Thursday, August 27, 2015

A farming budget that grew debt

Author and radio talk show host Dave Ramsey.
Author and radio talk show host Dave Ramsey.

Dear Dave,

I have a 140-acre farm, and I recently began running my operation debt free. The problem is that I have $250,000 in debt hanging on from bad decisions in the past, and the varying expenses in my business make it difficult to budget. Do you have any suggestions for budgeting in a volatile industry like mine?

- Tyler

Dear Tyler,

Obviously, you want to set up a separate budget and run a profit and loss statement. You'll want to estimate the income, as best you can, for the year, and you'd need to estimate your expenses item by item and category by category for the year. Then, you'll want to break that down by month. This is called laying out a business pro forma. In other words, a business budget.

Next, you've got two goals to work toward with your profits. By profits, I mean after you've paid household expenses. That includes a living wage, enough to operate, keeping food on the table, the lights on and that sort of thing. After basic living expenses are out of the way, your net profit in the business should be divided between retained earnings-which is savings-and debt reduction. The idea here is that you're going to put the lion's share toward paying off debt. Still, you need to have something set aside for a rainy day. In your case, that could be taken literally.

Keep in mind that in business, retained earnings are used for more than just emergencies. They're also for buying equipment, more land and anything else that will grow your operation. But you always want a pad in there for that and other reasons. What if you have a strange year, and your budget estimates were way off? It could be unexpected expenditures or the fact that you simply had a bad year. In business, that's called an emergency, and you'd take that out of retained earnings.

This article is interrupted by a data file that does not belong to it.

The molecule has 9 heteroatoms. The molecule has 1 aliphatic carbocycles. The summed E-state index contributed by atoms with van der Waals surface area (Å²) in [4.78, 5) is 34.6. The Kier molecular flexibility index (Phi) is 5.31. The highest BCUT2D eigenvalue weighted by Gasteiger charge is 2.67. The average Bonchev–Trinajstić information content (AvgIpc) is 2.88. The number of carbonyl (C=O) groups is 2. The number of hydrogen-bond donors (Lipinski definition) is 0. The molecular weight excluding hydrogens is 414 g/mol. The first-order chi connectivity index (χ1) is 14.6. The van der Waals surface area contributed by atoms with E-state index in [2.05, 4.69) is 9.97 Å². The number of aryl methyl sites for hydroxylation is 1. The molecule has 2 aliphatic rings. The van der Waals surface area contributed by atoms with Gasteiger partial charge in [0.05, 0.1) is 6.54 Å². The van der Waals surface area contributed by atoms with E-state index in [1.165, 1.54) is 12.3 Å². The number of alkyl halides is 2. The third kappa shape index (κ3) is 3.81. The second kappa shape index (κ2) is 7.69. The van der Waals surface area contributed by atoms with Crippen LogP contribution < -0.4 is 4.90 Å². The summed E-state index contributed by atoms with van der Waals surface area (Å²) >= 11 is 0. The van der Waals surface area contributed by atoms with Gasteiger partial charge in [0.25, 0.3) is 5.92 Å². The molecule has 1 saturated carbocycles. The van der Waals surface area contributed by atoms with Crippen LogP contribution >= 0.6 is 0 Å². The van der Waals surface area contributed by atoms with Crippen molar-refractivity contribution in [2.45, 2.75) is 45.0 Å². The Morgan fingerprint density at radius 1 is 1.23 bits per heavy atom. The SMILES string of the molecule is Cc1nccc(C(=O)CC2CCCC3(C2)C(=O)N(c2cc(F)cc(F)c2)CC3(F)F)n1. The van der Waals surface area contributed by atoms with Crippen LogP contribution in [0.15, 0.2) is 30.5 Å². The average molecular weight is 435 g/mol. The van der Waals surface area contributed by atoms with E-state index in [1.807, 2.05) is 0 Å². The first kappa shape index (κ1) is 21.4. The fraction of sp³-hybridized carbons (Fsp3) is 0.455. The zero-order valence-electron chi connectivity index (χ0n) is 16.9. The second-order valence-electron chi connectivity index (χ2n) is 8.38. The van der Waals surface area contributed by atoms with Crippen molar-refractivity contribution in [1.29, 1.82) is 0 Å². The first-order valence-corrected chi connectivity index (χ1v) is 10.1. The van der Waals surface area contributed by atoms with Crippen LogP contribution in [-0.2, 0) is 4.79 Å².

Doing a budget, whether it's in personal finance or a business, is something that gets easier and more accurate with time. You won't get everything right the first couple of tries, but over time your estimates and budgeting skills will become more accurate because they'll be based on experience.

Good luck, Tyler!

- Dave

Dave Ramsey is America's trusted voice on money and business. He's authored four New York Times best-selling books: Financial Peace, More Than Enough, The Total Money Makeover and EntreLeadership. The Dave Ramsey Show is heard by more than 6 million listeners each week on more than 500 radio stations. Follow Dave on Twitter at @DaveRamsey and on the web at

Syndicated Columnist
We encourage respectful comments but reserve the right to delete anything that doesn't contribute to an engaging dialogue.
Help us moderate this thread by flagging comments that violate our guidelines.

Comment policy: comments are intended to be civil, friendly conversations. Please treat other participants with respect and in a way that you would want to be treated. You are responsible for what you say. And please, stay on topic. If you see an objectionable post, please report it to us using the "Report Abuse" option.

Please note that comments are monitored by staff. We reserve the right at all times to remove any information or materials that are unlawful, threatening, abusive, libelous, defamatory, obscene, vulgar, pornographic, profane, indecent or otherwise objectionable. Personal attacks, especially on other participants, are not permitted. We reserve the right to permanently block any user who violates these terms and conditions.

Additionally comments that are long, have multiple paragraph breaks, include code, or include hyperlinks may not be posted.

Read 0 comments
comments powered by Disqus
Business Videos:
Also on
letter icon Newsletter